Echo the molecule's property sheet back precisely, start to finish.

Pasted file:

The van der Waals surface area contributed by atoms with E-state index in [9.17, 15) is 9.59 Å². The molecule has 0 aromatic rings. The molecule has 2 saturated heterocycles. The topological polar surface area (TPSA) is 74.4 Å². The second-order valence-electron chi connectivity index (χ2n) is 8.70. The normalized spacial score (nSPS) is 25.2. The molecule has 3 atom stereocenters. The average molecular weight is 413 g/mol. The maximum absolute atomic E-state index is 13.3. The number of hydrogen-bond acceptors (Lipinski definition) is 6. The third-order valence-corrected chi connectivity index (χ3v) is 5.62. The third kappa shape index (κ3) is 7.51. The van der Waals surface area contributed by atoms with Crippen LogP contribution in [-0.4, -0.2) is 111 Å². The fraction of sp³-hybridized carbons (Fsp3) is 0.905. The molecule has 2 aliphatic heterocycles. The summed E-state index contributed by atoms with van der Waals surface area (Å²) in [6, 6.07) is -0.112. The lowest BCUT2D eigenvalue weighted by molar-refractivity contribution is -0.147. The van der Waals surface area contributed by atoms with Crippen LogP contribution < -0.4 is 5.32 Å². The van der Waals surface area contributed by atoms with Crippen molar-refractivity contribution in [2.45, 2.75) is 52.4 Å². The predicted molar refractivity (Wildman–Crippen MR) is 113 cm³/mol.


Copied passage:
The van der Waals surface area contributed by atoms with E-state index in [9.17, 15) is 9.59 Å². The molecule has 0 aromatic rings. The molecule has 2 saturated heterocycles. The topological polar surface area (TPSA) is 74.4 Å². The second-order valence-electron chi connectivity index (χ2n) is 8.70. The normalized spacial score (nSPS) is 25.2. The molecule has 3 atom stereocenters. The average molecular weight is 413 g/mol. The maximum absolute atomic E-state index is 13.3. The number of hydrogen-bond acceptors (Lipinski definition) is 6. The third-order valence-corrected chi connectivity index (χ3v) is 5.62. The third kappa shape index (κ3) is 7.51. The van der Waals surface area contributed by atoms with Crippen LogP contribution in [-0.4, -0.2) is 111 Å². The fraction of sp³-hybridized carbons (Fsp3) is 0.905. The molecule has 2 aliphatic heterocycles. The summed E-state index contributed by atoms with van der Waals surface area (Å²) in [6, 6.07) is -0.112. The lowest BCUT2D eigenvalue weighted by molar-refractivity contribution is -0.147. The van der Waals surface area contributed by atoms with Crippen LogP contribution < -0.4 is 5.32 Å². The van der Waals surface area contributed by atoms with Crippen molar-refractivity contribution in [2.45, 2.75) is 52.4 Å². The predicted molar refractivity (Wildman–Crippen MR) is 113 cm³/mol.